Doug:                                    Sure. Nope, I get that. That totally makes sense. Start with the book, make sure you're doing some PR. I had heard the reason that most people don't go traditional publishing is that the traditional publishers are gonna ask you those. Some of the other questions that you mentioned were how big is your database? How many connections do you have on social media? So if you don't have those it's gonna be a tougher slug but it would make sense. Yeah.

Scott Lorenz:                      They want a slam dunk. They want a slam dunk. Most of them really don't, they're honestly looking for something that's going to deliver, someone who has a big social following, social media following, that has a big database of contacts. It makes their job easier and it makes the likelihood of the book successful. It's likely to be successful because they've got an audience already.

_ _ _ _ _ _ _ _ _ _ _ _ _ _ _ _ _ _ _ _ _

[just click to tweet]


Get free publicity, be willing to play in the Minor Leagues, PR begets PR,
watch the news for stories that fit your book, consider doing a TED Talk

_ _ _ _ _ _ _ _ _ _ _ _ _ _ _ _ _ _ _ _ _

Doug:                                    Sure. But I think even if you've got an audience it makes sense to use PR wherever you can. The opportunity for us that we've seen over and over again with clients has been just, just huge.

Scott Lorenz:                      Yeah, it is. Free PR is really the most effective in any case. I was speaking to another gentleman there at the podcast convention, the New Media Summit. He had a brand new book coming out. He has like 85,000 followers on Twitter. He announced the book and it became a bestseller.

Doug:                                    Sure.

Scott Lorenz:                      Just to his audience alone, his podcast audience and his Twitter audience. Now that fellow I believe published the book himself. That is the power that you have when you end up with an audience. You have the power to market and promote your own products and services to a wider audience without going through a publisher. The problem with publishing these days is that even if you get an advance it's token advance. Let's say it's 10,000. Then that goes against future earning. If you're making a buck a book, a buck 15 a book you gotta sell a lot of books to make the 10,000 back. Traditional publishing is really, really difficult and doesn't pay these days. So if you can self-publish it's a great way to go.

Doug:                                    Well, and I think the other thing is if you don't have a list and you don't have a following, one way to get a list and get a following is organically. If you've got the local media or even national media covering you, you're gonna immediately start to build a following.

Scott Lorenz:                      Right. Right. I think there's no instant sauce here. It takes work. It takes time. Another tactic that I really like for people is to get speaking engagements and then you can sell a book at the speaking engagement or do a TED talk. There was a lady, a former National Public Radio host that was from Detroit. She went to Atlanta and she gave one TED Talk but it was so powerful she got over a million views. Then she decided to publish a book on the TED talk. That thing's selling like hotcakes now and the topic is about the conversation. It's from Celeste Headlee. It's a terrific TED talk. Her speeches are excellent and the book is excellent too. It's just about how to have a conversation with people.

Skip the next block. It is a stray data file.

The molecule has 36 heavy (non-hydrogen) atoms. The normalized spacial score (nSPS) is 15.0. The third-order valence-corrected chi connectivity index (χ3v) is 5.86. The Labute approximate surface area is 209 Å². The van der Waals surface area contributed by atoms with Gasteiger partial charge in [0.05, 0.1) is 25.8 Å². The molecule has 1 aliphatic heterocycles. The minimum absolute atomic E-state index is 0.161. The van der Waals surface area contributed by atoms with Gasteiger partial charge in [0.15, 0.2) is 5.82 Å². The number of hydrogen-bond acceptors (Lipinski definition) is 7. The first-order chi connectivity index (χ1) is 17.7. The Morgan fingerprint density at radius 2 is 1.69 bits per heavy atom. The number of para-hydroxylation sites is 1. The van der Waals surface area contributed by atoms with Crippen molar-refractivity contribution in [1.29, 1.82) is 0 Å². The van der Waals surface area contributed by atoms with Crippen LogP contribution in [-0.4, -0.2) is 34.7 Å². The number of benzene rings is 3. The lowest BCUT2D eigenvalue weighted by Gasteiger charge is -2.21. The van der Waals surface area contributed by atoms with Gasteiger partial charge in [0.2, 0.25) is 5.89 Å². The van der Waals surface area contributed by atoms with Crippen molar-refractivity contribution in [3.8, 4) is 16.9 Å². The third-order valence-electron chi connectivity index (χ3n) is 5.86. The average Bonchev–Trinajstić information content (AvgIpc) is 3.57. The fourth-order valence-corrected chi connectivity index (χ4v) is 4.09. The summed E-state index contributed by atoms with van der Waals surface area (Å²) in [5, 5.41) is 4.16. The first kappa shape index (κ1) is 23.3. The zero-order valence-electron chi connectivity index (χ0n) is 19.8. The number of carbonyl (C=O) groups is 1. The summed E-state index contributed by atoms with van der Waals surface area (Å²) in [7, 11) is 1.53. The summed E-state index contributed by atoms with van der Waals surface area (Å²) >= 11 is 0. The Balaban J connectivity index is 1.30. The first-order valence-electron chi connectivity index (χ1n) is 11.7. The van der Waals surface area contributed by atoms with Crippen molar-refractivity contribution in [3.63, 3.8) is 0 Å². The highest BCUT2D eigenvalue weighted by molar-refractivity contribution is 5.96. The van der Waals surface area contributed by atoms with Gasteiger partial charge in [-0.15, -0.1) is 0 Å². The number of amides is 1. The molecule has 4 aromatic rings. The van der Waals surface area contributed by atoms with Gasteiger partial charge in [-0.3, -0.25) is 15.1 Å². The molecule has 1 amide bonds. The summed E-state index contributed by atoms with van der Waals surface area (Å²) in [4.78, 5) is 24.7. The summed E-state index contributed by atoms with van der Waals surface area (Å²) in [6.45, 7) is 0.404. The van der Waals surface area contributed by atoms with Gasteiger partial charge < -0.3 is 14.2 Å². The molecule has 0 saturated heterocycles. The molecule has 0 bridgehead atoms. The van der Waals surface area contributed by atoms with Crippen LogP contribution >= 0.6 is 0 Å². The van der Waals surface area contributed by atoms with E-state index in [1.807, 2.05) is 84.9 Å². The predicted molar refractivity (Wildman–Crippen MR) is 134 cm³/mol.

It's hard to believe there could be a book like that but she really hits some important points that we seem to have forgotten these days in the days of smartphones that are always on. You're always looking at your phone and even half listening to your spouse and family and friends. It's an issue. But her TED talk is what propelled her to make a successful book. I suggest people seriously look at doing TED talks. They're all over the country. You can Google it. They're actually called TEDx. It's T-E-D small letter X. These are affiliates of the big TED conference where they bring in like the Pope or Tony Robbins or Al Gore to give big talks but they're localized. Universities have them. Some communities have them. That's a great way to get your message out and also to fine tune your message down to seven to 10 minutes and change the world. This just happened with Celeste Headlee with her book in the last year or so, maybe the last two years. One great talk with a million views led to this book deal.

Doug:                                    That's awesome. But I think it's a bigger picture. The bigger picture is there's a bunch of things you need to do to make this, to squeeze the maximum value. Even doing a TED talk as great as TED talk is, nothing would be better than having a PR engine behind you to further amplify whatever coverage you get so you can get more coverage.

Scott Lorenz:                      Absolutely. Absolutely. Here's the thing you gotta remember. There is no recipe for this stuff. If there was a recipe, like if you're trying to bake cookies use sugar, flour, chocolate chips, bake in the oven for 20 minutes for 350 degrees, hey you're gonna have chocolate chip cookies. That's easy. There is no recipe for book success. You can do a lot of the same things that work with another book that will not work with a new book. It is just because you're in a fickle world of consumer interest, needs wants, and it's not always something that, your book is not gonna always be something that people are looking for. But who would think you need a book about conversation for God sakes? Think about that for a minute.